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So I changed the Spark Plugs on my wife's '03 Rav4 yesterday, and found oil in the spark plug wells.
She was at 140k on the original Denso plugs (I know, I know) so needless to say, it ran a little rough.
I cleaned the MAF with MAF cleaner as well while the intake plenum was off.
Going to start catching up on a lot of maintenance on this thing. I've kept the oil and air filter up to date, and I've flushed the radiator, at least. I'd like to get the TB off to clean it too, but it's a bit more in depth than the time I had allotted right then.

When I pulled the boots on the plugs, there was a lot of old oil in the wells. I stuffed shop rags down with a long screwdriver to sop it all up and then changed the plugs. Plugs were definitely worn, and were pretty white (which I know means it's running lean). New plugs in, buttoned it back up, reattached the battery, and after a few minutes of some pretty rough idling (which I attributed to the ECU relearning) it ran smoother than before.

There was no oil on the firing end of the plugs, just in the wells; all 4 of them. Honestly at least a half inch deep each. While I'm not 'new' to this engine, as we've had it for a few years, I'm not fully versed in the workings of it. (I'm more of a 3.4 V6 4Runner guy.) Oil in all 4 wells seems to me like a head gasket issue. Am I off the mark here? The coolant levels are fine and the temp gauge stays a bit below the middle.
 

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Could be that the valve cover gasket is allowing oil to leak down the spark plug hole. Try replacing the valve cover gasket.
 

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That's definitely easier. Cheaper too.
Any brand to go with? Felpro/OEM, etc?

Sent from my SM-G900V using Tapatalk
I bought the Victor Reinz valve cover gasket and it looks like good quality but never did install it so I sold the part after I traded my 05.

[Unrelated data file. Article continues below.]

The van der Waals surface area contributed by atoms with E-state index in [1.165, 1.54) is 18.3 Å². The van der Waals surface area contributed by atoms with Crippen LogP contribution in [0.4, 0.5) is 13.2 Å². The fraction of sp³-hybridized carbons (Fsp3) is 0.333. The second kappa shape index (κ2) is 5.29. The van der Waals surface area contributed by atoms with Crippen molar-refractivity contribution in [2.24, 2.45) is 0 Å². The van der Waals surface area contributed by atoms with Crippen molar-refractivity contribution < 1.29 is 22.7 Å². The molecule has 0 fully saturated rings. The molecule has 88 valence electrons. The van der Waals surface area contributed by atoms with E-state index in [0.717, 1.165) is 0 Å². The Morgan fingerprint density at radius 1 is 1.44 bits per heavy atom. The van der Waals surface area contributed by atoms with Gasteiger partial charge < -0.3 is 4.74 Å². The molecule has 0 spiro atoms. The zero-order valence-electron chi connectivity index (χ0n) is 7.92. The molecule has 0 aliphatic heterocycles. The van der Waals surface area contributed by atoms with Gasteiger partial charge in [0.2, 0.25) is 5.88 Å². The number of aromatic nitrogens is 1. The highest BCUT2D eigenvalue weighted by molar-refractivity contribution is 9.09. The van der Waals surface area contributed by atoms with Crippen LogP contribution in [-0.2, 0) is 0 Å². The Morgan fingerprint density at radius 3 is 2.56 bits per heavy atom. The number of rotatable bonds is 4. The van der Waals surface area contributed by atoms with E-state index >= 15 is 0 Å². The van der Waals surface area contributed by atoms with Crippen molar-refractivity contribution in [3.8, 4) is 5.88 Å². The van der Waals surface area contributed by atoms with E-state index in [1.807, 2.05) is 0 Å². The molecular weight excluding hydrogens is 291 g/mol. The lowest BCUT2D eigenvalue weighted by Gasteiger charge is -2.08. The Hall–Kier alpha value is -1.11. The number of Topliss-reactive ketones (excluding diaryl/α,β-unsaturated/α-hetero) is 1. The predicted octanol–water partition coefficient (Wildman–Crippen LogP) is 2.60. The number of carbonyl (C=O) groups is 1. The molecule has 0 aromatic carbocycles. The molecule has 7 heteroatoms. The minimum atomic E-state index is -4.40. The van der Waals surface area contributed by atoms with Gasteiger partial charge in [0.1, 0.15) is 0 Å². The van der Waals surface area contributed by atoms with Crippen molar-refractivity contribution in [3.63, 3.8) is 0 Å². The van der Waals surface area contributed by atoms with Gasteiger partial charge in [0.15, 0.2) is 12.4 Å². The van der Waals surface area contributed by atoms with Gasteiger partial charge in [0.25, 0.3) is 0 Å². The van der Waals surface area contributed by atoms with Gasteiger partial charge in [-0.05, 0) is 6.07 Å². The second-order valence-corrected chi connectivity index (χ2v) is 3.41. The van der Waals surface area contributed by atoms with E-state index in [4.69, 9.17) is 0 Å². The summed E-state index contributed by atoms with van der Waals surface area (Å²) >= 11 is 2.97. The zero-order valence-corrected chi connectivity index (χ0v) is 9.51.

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There are round spark plug seals which prevent oil from the valve cover spark plug openings from getting onto the spark plugs - shouldn't be necessary to replace the valve cover gasket, but after doing a bit more research it appears that the gasket and seals are sold as a set: http://www.autozone.com/external-engine/valve-cover-gasket
 

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Oil in all 4 wells seems to me like a head gasket issue. Am I off the mark here?.
The oil is probably just leaking in around the round seals at the top of the spark plug tubes. Without spending a lot of time, I couldn't find a video specifically for your engine, but this video will at least give you an idea of what the problem is.
 

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I found the same problem when I changed my plugs, but it seemed only in #4 . I had a mechanic change the valve cover gasket since it was leaking just a little, but enough that he knocked me back for the registration renewal inspection.
I thought a little oil might have dripped off the valve cover when he removed it and fallen into the tube, but now (about two weeks later) when I changed my plug leads I had a look and there is a little bit in there again, but at least not half an inch – maybe just a couple of drops at the most.
When I did change the plugs I looked carefully at the plug connector and could not see any oil at all on it and I figured that it had not come down from the top. Are there seals at the bottom, where the tube is fitted into the head, or is it a tight press fit during manufacture?
My initial problem – why I changed the plugs and leads – is because when I picked up the car after the valve cover gasket was replaced it had a "machine gun" misfire under load when I moved off in 1st gear (up to about 1500 RPM and after that it was fine, unless I gave it some gas at speed or climbing a hill with extra throttle) and also the occasional hiccup when idling – typical of a bad plug or plug lead. At first, when I was changing the plugs, I thought the oil might have caused the misfire, but as I said, there was no oil at all on the plug connector, and I also hoped that a bad plug was the cause of the misfire. Although it was a very big coincidence indeed that it was running fine until the mechanic removed the valve cover.
So I then suspected a crook lead since #4 plug lead is quite short, and getting the connector out of the tube can strain the lead and tug on the connector at the coil pack end – much better I think to remove the #4 connector from the coil pack if the lead has to come out for a plug change. The other three are not a problem and Toyota could have made #4 lead even just one inch longer! Anyway, I figured that the mechanic had done just that – strained and broken the #4 lead enough to cause the problem. So I changed the leads this afternoon but I didn't try it on the road. It seems to run OK up to neighbor tolerance RPM, but did I detect a very slight rough idle or was it just my imagination? I will know tomorrow when I drive to work and I hope the misfire problem is fixed because other than plugs and leads I can't think what else it could be.
 
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